He said hospitals are an important piece of our health care system for emergencies and for people who want to get treatments, but, “I am not sure whether it is the best place to have long term care. There is sometimes the need to be able to move seniors to hospitals, but it shouldn’t be the option we look at because we don’t have something else.”

Municipalities can set up partnerships in a way where BC Housing and health could also come in to help in building spaces and for providing the necessary support, Rustad said.

“Maybe there is a way that the Ministry of Health could put some support into a facility to help bridge the time needed to get the facility (Stuart Nechako Manor) up and running again. So I really think we need to be creative and that is what northerners and rural communities are best at – is coming to solutions and being creative instead of just looking at others to solve the problem,” he added.

Meanwhile, Mayor Gerry Thiessen said that council is meeting with Northern Health this week to speak with them about their concerns. He said council is looking at three aspects — how to get residents who have been displaced back into the Manor;

“Secondly, how can we make sure that the manor is repaired and whatever the issue is, that these kinds of things don’t happen… The third thing is what do we do long term. So our hope is that the program we have right now with Nechako Valley Community Services, to get 10 units for people that need care. This will be something to get the seniors out of the hospital and into the units,” Thiessen said.

READ MORE: Two new housing projects receive funding in Vanderhoof

READ MORE: City has options available to fix seniors housing issues: advocate

Vanderhoof had received funding for two new housing projects. Nechako Valley Community Services was awarded $2.8 million in November 2018, to build 28 homes for seniors, and $600,000 to build six homes to house a mix of seniors and families.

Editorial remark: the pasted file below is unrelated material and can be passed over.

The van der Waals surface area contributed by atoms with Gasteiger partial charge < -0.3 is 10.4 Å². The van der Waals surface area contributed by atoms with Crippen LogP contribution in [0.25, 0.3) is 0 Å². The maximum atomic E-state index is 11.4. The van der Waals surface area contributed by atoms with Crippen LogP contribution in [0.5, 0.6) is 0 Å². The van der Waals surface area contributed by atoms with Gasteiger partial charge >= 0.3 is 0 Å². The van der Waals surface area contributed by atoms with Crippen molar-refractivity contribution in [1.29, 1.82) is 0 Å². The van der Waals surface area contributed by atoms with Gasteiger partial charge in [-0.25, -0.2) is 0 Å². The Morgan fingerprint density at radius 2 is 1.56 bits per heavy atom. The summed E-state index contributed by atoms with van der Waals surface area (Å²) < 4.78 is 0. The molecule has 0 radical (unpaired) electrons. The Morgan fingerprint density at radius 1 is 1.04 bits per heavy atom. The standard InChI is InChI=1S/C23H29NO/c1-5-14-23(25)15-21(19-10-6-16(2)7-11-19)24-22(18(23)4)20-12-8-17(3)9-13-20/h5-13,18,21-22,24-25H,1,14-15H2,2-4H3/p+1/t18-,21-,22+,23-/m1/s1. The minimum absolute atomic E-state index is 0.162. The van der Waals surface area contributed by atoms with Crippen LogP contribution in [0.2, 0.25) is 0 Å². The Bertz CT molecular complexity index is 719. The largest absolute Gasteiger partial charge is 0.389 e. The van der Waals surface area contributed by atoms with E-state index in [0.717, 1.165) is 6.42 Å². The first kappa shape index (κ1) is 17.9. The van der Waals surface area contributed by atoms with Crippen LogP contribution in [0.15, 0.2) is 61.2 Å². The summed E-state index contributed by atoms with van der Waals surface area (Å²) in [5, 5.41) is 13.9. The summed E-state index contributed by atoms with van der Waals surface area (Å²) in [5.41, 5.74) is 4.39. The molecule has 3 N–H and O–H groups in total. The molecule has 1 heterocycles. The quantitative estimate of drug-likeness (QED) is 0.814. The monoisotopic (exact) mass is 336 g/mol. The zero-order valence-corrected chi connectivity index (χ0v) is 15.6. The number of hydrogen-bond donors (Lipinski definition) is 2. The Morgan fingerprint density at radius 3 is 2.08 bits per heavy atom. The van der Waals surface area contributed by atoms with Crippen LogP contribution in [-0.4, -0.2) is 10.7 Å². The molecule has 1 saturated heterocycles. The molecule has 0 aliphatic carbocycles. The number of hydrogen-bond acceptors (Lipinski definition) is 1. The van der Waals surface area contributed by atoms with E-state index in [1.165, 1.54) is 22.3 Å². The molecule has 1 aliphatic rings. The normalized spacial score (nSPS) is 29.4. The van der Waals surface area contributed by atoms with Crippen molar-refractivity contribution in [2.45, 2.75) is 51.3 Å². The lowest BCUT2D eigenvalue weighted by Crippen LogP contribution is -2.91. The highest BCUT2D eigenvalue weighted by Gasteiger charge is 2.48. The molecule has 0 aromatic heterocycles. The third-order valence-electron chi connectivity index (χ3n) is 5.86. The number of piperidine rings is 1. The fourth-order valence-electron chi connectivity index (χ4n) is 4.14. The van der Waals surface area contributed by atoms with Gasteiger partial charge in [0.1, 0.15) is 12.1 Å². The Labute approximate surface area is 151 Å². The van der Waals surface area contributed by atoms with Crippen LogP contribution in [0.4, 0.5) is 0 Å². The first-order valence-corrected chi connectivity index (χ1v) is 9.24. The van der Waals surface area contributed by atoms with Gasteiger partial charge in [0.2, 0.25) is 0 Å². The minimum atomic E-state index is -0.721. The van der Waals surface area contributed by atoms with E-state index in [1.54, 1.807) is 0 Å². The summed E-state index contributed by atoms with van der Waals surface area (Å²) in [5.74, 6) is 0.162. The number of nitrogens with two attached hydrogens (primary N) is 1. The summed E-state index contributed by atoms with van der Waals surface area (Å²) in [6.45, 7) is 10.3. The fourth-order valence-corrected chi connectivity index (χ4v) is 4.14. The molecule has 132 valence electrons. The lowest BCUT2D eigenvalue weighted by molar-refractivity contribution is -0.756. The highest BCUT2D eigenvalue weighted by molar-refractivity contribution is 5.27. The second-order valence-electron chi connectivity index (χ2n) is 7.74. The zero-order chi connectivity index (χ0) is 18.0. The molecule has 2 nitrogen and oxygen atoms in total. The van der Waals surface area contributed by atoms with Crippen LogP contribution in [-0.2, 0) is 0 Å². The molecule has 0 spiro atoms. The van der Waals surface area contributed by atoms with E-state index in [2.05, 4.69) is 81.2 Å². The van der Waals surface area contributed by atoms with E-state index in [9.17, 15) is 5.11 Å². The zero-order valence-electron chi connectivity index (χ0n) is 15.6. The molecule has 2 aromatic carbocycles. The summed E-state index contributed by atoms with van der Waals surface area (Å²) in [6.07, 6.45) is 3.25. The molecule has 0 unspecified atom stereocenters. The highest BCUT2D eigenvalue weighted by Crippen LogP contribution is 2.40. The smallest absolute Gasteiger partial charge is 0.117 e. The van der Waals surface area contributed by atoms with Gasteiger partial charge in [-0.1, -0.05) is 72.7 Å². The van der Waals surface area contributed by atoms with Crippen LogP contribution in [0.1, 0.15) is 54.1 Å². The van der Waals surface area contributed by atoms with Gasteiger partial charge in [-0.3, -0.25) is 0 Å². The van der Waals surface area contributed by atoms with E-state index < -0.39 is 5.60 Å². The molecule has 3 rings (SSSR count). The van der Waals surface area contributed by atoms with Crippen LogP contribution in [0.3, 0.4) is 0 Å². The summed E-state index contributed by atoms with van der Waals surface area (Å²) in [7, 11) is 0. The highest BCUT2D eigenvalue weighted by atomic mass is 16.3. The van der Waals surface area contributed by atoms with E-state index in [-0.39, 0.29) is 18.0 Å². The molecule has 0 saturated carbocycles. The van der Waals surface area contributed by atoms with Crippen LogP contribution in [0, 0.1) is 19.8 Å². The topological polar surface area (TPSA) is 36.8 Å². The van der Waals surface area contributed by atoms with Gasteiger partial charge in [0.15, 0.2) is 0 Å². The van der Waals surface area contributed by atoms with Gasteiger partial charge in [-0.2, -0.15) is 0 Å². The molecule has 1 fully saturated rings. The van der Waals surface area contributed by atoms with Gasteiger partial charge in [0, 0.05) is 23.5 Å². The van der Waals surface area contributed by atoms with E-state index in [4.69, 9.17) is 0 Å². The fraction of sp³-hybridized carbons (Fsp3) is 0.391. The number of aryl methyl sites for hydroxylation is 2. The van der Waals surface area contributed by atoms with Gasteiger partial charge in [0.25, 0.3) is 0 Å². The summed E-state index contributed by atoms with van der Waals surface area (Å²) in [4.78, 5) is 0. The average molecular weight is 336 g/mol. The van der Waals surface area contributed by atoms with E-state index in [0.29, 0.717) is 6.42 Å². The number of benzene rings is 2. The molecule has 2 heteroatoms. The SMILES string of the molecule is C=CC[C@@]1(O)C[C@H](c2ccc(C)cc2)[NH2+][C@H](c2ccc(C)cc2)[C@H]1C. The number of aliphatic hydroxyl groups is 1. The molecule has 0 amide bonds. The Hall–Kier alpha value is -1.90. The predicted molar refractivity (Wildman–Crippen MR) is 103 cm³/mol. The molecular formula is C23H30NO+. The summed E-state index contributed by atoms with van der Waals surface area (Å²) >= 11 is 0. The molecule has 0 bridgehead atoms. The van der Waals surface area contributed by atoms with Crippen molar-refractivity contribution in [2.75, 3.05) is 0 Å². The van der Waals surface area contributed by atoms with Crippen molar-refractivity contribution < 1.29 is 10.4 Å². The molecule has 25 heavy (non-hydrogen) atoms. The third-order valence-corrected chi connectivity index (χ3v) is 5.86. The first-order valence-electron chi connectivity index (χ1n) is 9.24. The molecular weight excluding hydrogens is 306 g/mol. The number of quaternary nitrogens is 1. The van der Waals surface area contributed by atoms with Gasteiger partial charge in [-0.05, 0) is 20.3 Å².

Thiessen said sending seniors to the hospital is not the answer. He said they were not receiving the same extent of recreation and physiotherapy that they usually do in a residential setting.

“The town has put up property to deal with that. So we think that will be the long term solutions, but we will still continue to find more seniors housing after that,” he said.

Cariboo-Prince George MP Todd Doherty in an interview with Vanderhoof Omineca Express said, during the time he was hospitalized last year, he saw decisions being taken about patients who are ‘hallway appropriate.’ He said medical teams and nurses are already taxed to begin with and added to that, they are being put in a position to decided whether patients get a room or are treated in the hallways itself.

“And I think when we are getting to that point and far be it, for me to say this, I think that when it gets to that point it is shame on all of us,” Doherty said.

“Housing is a major issue and we have to find ways to tackle it. I don’t have answers but I know that it’s not going to be a single source answer. I think we have to get people around the table. We have to get communities and groups such as the NCLGA, UBCM, our municipalities that are talking together to identify these issues,” he added.

He echoed the same sentiment about the necessity of community based solutions, and that provincial and federal governments need to empower communities to come up with that solution.

Aman Parhar
Editor, Vanderhoof Omineca Express